California water managers awarded a multimillion-dollar contract to a Sacramento consulting firm without going through the required competitive bidding process, according to the state auditor.
In a report released Thursday, state auditor Elaine Howle criticized the California Department of Water Resources for the way it handled a planning contract for California WaterFix, a $17-billion project to re-plumb the Sacramento-San Joaquin Delta.
“DWR did not follow state law when it replaced the program manager” for WaterFix with an executive of the Hallmark Group, who “did not have the necessary qualifications” to fill the post, Howle wrote.
According to the audit, the Metropolitan Water District of Southern California and other contractors involved in WaterFix wanted Hallmark to replace a manager who was not working full time on the project.
But, Howle found, the Hallmark executive who assumed the position had an undergraduate degree in economics and did not have an engineering background or experience in managing large water infrastructure projects.
The water resources agency first awarded Hallmark a subcontract and then a separate contract that was extended several times, for a total of $13.8 million.
In the department’s response, attached to the audit, director Grant Davis disputed the findings.
Hallmark provided excellent services, Davis wrote, arguing that the firm’s role did not require engineering expertise. “Hallmark’s job was to scrutinize costs, monitor schedules and ensure that tasks were completed on time,” he said.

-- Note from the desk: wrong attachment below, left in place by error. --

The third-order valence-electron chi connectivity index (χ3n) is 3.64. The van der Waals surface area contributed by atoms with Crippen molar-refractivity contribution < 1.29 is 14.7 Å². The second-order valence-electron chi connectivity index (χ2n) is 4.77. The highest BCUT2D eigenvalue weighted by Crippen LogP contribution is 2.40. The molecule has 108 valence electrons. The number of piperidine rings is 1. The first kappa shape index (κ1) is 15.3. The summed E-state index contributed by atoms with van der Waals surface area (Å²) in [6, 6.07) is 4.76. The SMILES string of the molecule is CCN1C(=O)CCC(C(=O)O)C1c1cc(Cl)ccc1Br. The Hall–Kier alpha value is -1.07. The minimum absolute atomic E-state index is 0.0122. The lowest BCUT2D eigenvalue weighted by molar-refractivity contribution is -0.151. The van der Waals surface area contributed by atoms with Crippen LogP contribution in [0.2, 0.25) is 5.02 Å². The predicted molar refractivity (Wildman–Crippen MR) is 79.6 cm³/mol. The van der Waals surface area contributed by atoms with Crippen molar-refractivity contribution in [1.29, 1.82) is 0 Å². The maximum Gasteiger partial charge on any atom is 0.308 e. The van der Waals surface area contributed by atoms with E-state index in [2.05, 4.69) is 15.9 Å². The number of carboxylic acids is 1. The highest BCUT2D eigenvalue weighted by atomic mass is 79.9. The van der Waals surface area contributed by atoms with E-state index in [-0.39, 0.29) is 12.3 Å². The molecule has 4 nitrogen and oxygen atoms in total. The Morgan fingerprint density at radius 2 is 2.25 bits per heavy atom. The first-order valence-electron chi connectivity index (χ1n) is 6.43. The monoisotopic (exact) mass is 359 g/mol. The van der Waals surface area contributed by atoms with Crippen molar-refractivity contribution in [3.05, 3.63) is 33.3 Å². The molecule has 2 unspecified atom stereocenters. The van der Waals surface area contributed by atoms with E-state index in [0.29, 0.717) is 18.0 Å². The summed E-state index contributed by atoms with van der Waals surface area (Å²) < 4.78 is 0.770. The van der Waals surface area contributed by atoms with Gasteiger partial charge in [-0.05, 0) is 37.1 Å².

The department also contended that it was not required to go through a competitive bidding process to award a subcontract to Hallmark.
The state audit is the second review that has found fault with some aspect of WaterFix planning finances.
As the project has been revised and undergone lengthy environmental reviews, planning costs have climbed to $280 million. The expenses are supposed to be paid by customers of the state and federal water projects that would benefit from WaterFix.
The state audit concluded that — appropriately — water resources had not used any general fund money to cover planning costs.
In contrast, a recent review by the Interior Department’s inspector general found that the U.S. Bureau of Reclamation had improperly left federal taxpayers on the hook for $50 million in WaterFix costs that should have been picked up by districts served by the federal Central Valley Project.